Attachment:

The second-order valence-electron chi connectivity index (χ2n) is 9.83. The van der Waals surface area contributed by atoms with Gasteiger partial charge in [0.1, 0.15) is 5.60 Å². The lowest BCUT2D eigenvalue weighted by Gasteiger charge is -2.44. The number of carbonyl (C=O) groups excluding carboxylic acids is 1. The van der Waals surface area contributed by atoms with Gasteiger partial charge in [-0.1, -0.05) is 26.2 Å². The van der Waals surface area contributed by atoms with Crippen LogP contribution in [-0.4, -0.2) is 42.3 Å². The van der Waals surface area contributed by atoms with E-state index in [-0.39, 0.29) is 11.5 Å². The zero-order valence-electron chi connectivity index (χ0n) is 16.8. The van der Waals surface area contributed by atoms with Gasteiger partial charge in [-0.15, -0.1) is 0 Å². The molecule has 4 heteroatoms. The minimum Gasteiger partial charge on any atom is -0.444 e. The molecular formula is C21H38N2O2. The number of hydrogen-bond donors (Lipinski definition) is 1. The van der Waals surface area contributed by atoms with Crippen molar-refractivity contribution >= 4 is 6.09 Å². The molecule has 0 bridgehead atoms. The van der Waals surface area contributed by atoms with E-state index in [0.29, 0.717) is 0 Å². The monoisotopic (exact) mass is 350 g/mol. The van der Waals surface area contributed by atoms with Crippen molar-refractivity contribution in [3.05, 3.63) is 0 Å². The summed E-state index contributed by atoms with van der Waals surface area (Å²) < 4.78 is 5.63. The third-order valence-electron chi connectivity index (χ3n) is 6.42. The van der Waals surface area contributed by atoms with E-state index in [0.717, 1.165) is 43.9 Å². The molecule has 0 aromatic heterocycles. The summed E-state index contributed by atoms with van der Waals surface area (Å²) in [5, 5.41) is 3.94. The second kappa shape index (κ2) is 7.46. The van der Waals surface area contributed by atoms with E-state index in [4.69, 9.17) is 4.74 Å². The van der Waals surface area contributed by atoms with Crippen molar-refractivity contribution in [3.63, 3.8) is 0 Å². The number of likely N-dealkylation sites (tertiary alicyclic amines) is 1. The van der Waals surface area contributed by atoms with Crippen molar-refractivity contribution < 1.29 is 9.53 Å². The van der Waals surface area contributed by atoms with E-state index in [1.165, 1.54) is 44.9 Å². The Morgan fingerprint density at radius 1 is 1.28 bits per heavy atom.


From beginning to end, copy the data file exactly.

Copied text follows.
The second-order valence-electron chi connectivity index (χ2n) is 9.83. The van der Waals surface area contributed by atoms with Gasteiger partial charge in [0.1, 0.15) is 5.60 Å². The lowest BCUT2D eigenvalue weighted by Gasteiger charge is -2.44. The number of carbonyl (C=O) groups excluding carboxylic acids is 1. The van der Waals surface area contributed by atoms with Gasteiger partial charge in [-0.1, -0.05) is 26.2 Å². The van der Waals surface area contributed by atoms with Crippen LogP contribution in [-0.4, -0.2) is 42.3 Å². The van der Waals surface area contributed by atoms with E-state index in [-0.39, 0.29) is 11.5 Å². The zero-order valence-electron chi connectivity index (χ0n) is 16.8. The van der Waals surface area contributed by atoms with Gasteiger partial charge in [-0.15, -0.1) is 0 Å². The molecule has 4 heteroatoms. The minimum Gasteiger partial charge on any atom is -0.444 e. The molecular formula is C21H38N2O2. The number of hydrogen-bond donors (Lipinski definition) is 1. The van der Waals surface area contributed by atoms with Crippen molar-refractivity contribution >= 4 is 6.09 Å². The molecule has 0 bridgehead atoms. The van der Waals surface area contributed by atoms with E-state index in [0.29, 0.717) is 0 Å². The monoisotopic (exact) mass is 350 g/mol. The van der Waals surface area contributed by atoms with Crippen molar-refractivity contribution in [3.05, 3.63) is 0 Å². The summed E-state index contributed by atoms with van der Waals surface area (Å²) < 4.78 is 5.63. The third-order valence-electron chi connectivity index (χ3n) is 6.42. The van der Waals surface area contributed by atoms with E-state index in [0.717, 1.165) is 43.9 Å². The molecule has 0 aromatic heterocycles. The summed E-state index contributed by atoms with van der Waals surface area (Å²) in [5, 5.41) is 3.94. The second kappa shape index (κ2) is 7.46. The van der Waals surface area contributed by atoms with E-state index in [4.69, 9.17) is 4.74 Å². The van der Waals surface area contributed by atoms with Crippen molar-refractivity contribution in [3.63, 3.8) is 0 Å². The number of likely N-dealkylation sites (tertiary alicyclic amines) is 1. The van der Waals surface area contributed by atoms with Crippen molar-refractivity contribution < 1.29 is 9.53 Å². The van der Waals surface area contributed by atoms with E-state index in [1.165, 1.54) is 44.9 Å². The Morgan fingerprint density at radius 1 is 1.28 bits per heavy atom.